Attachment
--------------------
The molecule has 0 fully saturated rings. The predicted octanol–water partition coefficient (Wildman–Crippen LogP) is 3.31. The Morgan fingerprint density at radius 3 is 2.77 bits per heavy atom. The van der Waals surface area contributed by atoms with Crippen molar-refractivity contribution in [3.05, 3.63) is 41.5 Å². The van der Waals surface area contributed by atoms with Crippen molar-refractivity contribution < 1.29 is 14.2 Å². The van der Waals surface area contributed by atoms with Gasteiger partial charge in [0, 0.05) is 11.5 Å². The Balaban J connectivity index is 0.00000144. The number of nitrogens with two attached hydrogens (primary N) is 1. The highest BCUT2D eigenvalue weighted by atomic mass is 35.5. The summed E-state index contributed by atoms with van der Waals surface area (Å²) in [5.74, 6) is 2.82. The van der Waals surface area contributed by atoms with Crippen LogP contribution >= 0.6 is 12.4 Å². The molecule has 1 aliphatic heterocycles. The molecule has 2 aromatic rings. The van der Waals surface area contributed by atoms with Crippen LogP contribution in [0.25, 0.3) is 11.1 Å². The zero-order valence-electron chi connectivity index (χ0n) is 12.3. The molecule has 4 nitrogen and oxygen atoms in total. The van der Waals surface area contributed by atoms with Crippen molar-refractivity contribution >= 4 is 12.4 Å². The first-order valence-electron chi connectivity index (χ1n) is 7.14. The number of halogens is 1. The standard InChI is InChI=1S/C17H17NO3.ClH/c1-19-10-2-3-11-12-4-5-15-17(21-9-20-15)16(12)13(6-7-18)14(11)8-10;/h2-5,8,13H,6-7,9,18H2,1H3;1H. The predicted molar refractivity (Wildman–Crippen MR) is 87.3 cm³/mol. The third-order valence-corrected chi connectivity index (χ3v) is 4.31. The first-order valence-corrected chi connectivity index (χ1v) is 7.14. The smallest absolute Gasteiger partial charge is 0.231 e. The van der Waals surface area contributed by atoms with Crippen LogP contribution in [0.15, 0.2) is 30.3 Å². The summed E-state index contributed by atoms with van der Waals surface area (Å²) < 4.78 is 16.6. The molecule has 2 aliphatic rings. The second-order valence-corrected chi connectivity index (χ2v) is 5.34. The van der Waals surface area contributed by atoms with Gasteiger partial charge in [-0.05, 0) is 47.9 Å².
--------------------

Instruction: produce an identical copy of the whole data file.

The molecule has 0 fully saturated rings. The predicted octanol–water partition coefficient (Wildman–Crippen LogP) is 3.31. The Morgan fingerprint density at radius 3 is 2.77 bits per heavy atom. The van der Waals surface area contributed by atoms with Crippen molar-refractivity contribution in [3.05, 3.63) is 41.5 Å². The van der Waals surface area contributed by atoms with Crippen molar-refractivity contribution < 1.29 is 14.2 Å². The van der Waals surface area contributed by atoms with Gasteiger partial charge in [0, 0.05) is 11.5 Å². The Balaban J connectivity index is 0.00000144. The number of nitrogens with two attached hydrogens (primary N) is 1. The highest BCUT2D eigenvalue weighted by atomic mass is 35.5. The summed E-state index contributed by atoms with van der Waals surface area (Å²) in [5.74, 6) is 2.82. The van der Waals surface area contributed by atoms with Crippen LogP contribution >= 0.6 is 12.4 Å². The molecule has 1 aliphatic heterocycles. The molecule has 2 aromatic rings. The van der Waals surface area contributed by atoms with Crippen LogP contribution in [0.25, 0.3) is 11.1 Å². The zero-order valence-electron chi connectivity index (χ0n) is 12.3. The molecule has 4 nitrogen and oxygen atoms in total. The van der Waals surface area contributed by atoms with Crippen molar-refractivity contribution >= 4 is 12.4 Å². The first-order valence-electron chi connectivity index (χ1n) is 7.14. The number of halogens is 1. The standard InChI is InChI=1S/C17H17NO3.ClH/c1-19-10-2-3-11-12-4-5-15-17(21-9-20-15)16(12)13(6-7-18)14(11)8-10;/h2-5,8,13H,6-7,9,18H2,1H3;1H. The predicted molar refractivity (Wildman–Crippen MR) is 87.3 cm³/mol. The third-order valence-corrected chi connectivity index (χ3v) is 4.31. The first-order valence-corrected chi connectivity index (χ1v) is 7.14. The smallest absolute Gasteiger partial charge is 0.231 e. The van der Waals surface area contributed by atoms with Crippen LogP contribution in [0.15, 0.2) is 30.3 Å². The summed E-state index contributed by atoms with van der Waals surface area (Å²) < 4.78 is 16.6. The molecule has 2 aliphatic rings. The second-order valence-corrected chi connectivity index (χ2v) is 5.34. The van der Waals surface area contributed by atoms with Gasteiger partial charge in [-0.05, 0) is 47.9 Å².